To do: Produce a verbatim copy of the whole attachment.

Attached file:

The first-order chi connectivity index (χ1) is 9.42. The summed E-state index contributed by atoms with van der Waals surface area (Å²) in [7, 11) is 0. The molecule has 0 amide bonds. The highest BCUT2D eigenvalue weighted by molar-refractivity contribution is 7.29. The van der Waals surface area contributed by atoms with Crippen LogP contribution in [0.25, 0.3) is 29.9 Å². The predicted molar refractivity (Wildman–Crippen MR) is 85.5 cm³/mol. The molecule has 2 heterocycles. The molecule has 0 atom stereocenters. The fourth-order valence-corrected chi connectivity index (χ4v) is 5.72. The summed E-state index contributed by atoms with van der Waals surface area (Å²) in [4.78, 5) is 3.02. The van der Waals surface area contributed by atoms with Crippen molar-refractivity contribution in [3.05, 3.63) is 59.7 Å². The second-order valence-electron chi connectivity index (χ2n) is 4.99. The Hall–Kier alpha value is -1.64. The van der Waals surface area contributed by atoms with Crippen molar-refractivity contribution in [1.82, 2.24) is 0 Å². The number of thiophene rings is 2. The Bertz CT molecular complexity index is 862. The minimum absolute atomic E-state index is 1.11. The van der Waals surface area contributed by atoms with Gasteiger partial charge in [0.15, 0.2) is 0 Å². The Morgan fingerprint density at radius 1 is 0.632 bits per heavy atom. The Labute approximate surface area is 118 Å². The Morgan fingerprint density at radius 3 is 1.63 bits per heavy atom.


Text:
The first-order chi connectivity index (χ1) is 9.42. The summed E-state index contributed by atoms with van der Waals surface area (Å²) in [7, 11) is 0. The molecule has 0 amide bonds. The highest BCUT2D eigenvalue weighted by molar-refractivity contribution is 7.29. The van der Waals surface area contributed by atoms with Crippen LogP contribution in [0.25, 0.3) is 29.9 Å². The predicted molar refractivity (Wildman–Crippen MR) is 85.5 cm³/mol. The molecule has 2 heterocycles. The molecule has 0 atom stereocenters. The fourth-order valence-corrected chi connectivity index (χ4v) is 5.72. The summed E-state index contributed by atoms with van der Waals surface area (Å²) in [4.78, 5) is 3.02. The van der Waals surface area contributed by atoms with Crippen molar-refractivity contribution in [3.05, 3.63) is 59.7 Å². The second-order valence-electron chi connectivity index (χ2n) is 4.99. The Hall–Kier alpha value is -1.64. The van der Waals surface area contributed by atoms with Crippen molar-refractivity contribution in [1.82, 2.24) is 0 Å². The number of thiophene rings is 2. The Bertz CT molecular complexity index is 862. The minimum absolute atomic E-state index is 1.11. The van der Waals surface area contributed by atoms with Gasteiger partial charge in [0.15, 0.2) is 0 Å². The Morgan fingerprint density at radius 1 is 0.632 bits per heavy atom. The Labute approximate surface area is 118 Å². The Morgan fingerprint density at radius 3 is 1.63 bits per heavy atom.